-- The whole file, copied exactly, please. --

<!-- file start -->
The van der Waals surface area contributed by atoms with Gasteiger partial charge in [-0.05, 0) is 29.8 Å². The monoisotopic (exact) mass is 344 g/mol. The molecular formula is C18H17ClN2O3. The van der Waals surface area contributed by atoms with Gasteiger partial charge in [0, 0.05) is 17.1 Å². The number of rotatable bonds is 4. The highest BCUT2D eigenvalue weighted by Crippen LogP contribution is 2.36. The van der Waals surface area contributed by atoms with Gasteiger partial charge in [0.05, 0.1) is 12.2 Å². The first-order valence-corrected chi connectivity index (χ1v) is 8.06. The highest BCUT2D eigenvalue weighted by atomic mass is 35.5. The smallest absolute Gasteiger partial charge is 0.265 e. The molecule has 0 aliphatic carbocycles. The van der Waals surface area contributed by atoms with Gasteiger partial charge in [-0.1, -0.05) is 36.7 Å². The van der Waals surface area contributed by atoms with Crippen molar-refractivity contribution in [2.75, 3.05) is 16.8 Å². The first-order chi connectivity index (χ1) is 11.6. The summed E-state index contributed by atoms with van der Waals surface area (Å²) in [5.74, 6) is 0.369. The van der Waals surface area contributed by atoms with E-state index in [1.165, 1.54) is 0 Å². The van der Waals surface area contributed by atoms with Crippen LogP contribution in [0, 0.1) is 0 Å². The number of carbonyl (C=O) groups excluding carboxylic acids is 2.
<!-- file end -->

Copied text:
The van der Waals surface area contributed by atoms with Gasteiger partial charge in [-0.05, 0) is 29.8 Å². The monoisotopic (exact) mass is 344 g/mol. The molecular formula is C18H17ClN2O3. The van der Waals surface area contributed by atoms with Gasteiger partial charge in [0, 0.05) is 17.1 Å². The number of rotatable bonds is 4. The highest BCUT2D eigenvalue weighted by Crippen LogP contribution is 2.36. The van der Waals surface area contributed by atoms with Gasteiger partial charge in [0.05, 0.1) is 12.2 Å². The first-order valence-corrected chi connectivity index (χ1v) is 8.06. The highest BCUT2D eigenvalue weighted by atomic mass is 35.5. The smallest absolute Gasteiger partial charge is 0.265 e. The molecule has 0 aliphatic carbocycles. The van der Waals surface area contributed by atoms with Gasteiger partial charge in [-0.1, -0.05) is 36.7 Å². The van der Waals surface area contributed by atoms with Crippen molar-refractivity contribution in [2.75, 3.05) is 16.8 Å². The first-order chi connectivity index (χ1) is 11.6. The summed E-state index contributed by atoms with van der Waals surface area (Å²) in [5.74, 6) is 0.369. The van der Waals surface area contributed by atoms with E-state index in [1.165, 1.54) is 0 Å². The van der Waals surface area contributed by atoms with Crippen LogP contribution in [0, 0.1) is 0 Å². The number of carbonyl (C=O) groups excluding carboxylic acids is 2.